Eager to prove to shareholders that board members share the risk as well as responsibility for running the show, banks are increasingly rewarding outside directors with stock options and restricted stock, according to a study by KPMG Peat Marwick.

Bank directors said the stock awards send a message to shareholders that they are owners, too.

Stock compensation is also strong motivation for better board member performance, several directors said.

"I unequivocally think it works," said Rotan E. Lee, partner at the law firm Sherr Joffe & Zuckerman in West Conshahoken, Pa., and a director of Mellon Bank Corp. in Pittsburgh.

Mr. Lee has been a Mellon board member since 1993. His business experience includes a stint as chairman of the Philadelphia school district and two years as chief operating officer of RMS Technologies Inc., an information technology company based in Philadelphia.

The 47-year-old director said banks, like many other financial services companies, have been warming to the idea of stock compensation for directors since the late 1980s.

"Over the last decade, there has been a real intensive effort to encourage top executives and directors to be in the game," Mr. Lee said. "Boards are being encouraged to have an investment in the business itself. It's easier to be detached when you're just earning a fee."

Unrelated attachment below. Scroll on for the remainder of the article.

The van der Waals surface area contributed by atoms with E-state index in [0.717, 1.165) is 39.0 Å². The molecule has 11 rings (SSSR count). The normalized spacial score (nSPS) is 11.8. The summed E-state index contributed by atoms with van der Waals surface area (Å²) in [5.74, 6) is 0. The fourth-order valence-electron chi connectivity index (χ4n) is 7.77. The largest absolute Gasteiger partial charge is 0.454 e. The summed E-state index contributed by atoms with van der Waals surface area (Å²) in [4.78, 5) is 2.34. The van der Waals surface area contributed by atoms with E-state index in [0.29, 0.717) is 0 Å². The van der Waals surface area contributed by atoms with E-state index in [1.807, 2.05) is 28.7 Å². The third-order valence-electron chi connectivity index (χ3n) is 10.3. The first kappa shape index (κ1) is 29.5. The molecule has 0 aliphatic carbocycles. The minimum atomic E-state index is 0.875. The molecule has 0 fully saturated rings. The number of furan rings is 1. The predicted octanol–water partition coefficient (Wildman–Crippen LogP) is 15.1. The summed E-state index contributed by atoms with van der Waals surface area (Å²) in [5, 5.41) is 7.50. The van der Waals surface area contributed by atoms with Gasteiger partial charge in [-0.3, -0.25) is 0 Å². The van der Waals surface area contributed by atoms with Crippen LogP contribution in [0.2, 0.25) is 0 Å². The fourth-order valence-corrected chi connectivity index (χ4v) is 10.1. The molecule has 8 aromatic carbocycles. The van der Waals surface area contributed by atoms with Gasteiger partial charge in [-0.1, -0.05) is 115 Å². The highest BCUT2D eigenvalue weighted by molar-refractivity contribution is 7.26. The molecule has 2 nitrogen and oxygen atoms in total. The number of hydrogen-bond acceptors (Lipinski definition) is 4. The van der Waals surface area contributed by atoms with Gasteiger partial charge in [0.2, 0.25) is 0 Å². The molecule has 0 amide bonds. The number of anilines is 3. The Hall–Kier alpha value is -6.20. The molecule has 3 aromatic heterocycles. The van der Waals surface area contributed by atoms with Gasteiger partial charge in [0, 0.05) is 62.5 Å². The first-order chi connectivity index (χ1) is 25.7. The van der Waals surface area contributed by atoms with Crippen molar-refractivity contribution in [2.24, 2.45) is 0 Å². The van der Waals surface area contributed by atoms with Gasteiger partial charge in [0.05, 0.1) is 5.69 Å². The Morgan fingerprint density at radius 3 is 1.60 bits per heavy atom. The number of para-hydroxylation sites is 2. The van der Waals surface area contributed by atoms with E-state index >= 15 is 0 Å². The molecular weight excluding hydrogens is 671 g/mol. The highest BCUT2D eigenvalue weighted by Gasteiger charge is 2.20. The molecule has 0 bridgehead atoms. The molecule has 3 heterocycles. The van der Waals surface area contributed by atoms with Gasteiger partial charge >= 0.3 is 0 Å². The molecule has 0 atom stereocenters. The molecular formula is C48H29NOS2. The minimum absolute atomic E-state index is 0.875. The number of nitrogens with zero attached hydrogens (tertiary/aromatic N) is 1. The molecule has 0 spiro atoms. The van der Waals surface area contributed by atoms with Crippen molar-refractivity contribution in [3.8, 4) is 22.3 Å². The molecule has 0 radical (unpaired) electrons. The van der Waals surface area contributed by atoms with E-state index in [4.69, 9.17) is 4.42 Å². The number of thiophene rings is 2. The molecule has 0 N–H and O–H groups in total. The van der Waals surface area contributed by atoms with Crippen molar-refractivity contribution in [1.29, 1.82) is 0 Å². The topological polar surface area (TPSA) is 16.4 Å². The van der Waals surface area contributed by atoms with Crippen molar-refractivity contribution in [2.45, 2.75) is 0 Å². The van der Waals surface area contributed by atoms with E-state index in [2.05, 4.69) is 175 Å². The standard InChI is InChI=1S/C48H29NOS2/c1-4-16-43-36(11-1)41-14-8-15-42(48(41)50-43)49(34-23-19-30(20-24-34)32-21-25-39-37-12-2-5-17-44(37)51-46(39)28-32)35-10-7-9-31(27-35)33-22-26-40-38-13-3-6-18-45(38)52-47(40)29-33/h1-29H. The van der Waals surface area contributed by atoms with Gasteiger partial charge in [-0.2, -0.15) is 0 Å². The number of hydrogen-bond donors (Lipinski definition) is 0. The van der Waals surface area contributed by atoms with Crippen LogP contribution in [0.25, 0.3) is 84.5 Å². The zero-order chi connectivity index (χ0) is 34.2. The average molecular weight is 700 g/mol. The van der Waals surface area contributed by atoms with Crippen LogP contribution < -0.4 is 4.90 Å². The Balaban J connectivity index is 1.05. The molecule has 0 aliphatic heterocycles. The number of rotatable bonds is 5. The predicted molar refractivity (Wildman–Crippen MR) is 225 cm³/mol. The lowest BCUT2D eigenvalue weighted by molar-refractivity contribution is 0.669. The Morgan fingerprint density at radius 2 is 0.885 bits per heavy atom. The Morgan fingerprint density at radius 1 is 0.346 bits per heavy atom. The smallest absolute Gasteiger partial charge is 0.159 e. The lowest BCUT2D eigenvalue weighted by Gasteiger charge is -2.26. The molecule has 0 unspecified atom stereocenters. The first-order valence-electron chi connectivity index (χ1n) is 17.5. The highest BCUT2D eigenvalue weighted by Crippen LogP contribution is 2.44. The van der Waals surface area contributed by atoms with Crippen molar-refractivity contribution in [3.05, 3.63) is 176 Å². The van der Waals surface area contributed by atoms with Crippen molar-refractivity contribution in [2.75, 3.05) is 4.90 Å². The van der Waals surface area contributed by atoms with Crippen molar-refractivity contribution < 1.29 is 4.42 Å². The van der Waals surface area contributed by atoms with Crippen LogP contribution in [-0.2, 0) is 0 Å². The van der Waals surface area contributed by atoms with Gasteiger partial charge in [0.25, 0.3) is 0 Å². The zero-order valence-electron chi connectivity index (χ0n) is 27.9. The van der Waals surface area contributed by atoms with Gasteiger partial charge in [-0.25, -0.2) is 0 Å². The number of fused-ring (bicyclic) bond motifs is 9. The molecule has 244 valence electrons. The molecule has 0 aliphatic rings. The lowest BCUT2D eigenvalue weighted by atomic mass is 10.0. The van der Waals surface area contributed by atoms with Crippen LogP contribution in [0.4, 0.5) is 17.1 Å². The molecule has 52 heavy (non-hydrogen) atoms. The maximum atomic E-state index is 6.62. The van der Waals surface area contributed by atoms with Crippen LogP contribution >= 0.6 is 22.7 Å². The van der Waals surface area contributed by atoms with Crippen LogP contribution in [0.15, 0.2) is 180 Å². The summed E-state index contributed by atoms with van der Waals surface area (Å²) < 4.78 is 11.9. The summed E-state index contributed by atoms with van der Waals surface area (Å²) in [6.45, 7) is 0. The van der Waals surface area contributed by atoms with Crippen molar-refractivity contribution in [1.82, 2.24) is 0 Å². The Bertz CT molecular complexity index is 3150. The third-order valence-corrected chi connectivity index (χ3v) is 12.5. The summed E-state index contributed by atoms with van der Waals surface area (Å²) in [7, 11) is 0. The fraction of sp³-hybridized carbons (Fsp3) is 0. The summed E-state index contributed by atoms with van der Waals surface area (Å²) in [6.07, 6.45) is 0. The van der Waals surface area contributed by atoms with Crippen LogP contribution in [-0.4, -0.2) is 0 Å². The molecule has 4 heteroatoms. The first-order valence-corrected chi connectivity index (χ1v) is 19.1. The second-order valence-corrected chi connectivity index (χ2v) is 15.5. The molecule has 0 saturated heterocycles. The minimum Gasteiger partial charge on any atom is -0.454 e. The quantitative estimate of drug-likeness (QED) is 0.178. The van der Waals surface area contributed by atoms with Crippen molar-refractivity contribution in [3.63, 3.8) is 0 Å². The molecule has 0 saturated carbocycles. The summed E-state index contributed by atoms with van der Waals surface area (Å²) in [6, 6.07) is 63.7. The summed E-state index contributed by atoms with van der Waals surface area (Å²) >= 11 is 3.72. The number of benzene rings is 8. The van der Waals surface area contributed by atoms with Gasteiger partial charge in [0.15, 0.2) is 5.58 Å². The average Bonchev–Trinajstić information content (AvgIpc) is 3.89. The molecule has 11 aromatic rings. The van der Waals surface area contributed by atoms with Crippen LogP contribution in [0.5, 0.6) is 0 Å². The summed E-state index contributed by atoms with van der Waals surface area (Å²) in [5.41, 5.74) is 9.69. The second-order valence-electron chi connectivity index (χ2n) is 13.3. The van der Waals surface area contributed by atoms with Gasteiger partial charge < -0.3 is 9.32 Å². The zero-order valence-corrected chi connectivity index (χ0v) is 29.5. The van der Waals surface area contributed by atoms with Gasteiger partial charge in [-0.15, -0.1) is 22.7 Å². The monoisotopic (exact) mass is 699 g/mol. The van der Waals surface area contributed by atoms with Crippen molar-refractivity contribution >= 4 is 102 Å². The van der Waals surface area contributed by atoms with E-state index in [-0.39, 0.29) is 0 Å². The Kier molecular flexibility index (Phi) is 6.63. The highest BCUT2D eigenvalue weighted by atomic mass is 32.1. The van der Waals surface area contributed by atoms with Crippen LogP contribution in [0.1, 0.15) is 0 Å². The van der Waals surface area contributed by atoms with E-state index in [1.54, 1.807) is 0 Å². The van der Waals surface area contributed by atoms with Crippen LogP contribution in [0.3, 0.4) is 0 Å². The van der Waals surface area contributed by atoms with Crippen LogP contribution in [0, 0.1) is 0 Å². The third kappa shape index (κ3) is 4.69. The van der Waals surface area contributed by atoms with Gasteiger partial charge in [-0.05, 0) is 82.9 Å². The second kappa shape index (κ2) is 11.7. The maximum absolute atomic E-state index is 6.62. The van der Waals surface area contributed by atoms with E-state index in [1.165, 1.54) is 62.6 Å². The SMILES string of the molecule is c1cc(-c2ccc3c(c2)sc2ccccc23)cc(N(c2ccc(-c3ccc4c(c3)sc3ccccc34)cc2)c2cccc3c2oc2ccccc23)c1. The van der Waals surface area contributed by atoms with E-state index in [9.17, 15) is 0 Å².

Shareholders have been driving the trend, bank directors said, and have become increasingly vocal in their demand for greater accountability on the part of board members, directors said.

"It's a very healthy dialogue," said Patricia T. Hayot, a director at Huntington Bancshares in Columbus, Ohio, and the head of Columbus School for Girls, a private academy. "Whatever it takes to make the directors more responsive to their constituents is a positive thing."

KPMG's survey indicates even more banks are getting into the game. Nearly three-fourths of the 50 banks that participated in this year's compensation study said they offered stock to directors. The respondents represent the nation's largest banks, including Chase Manhattan Corp. and Citicorp.

KPMG, which conducts this survey annually, found that directors at banks paying stock and cash got a $77,263 paycheck this year. Three-fourths of that, or $58,276, was cash and the rest was stock, according to the survey.

One year ago, 53% of the 50 banks responding offered stock. Last year the median paycheck for a director getting stock and cash was $67,050. Roughly three-fourths of that, or $49,500, was cash and the rest was stock, the study found.

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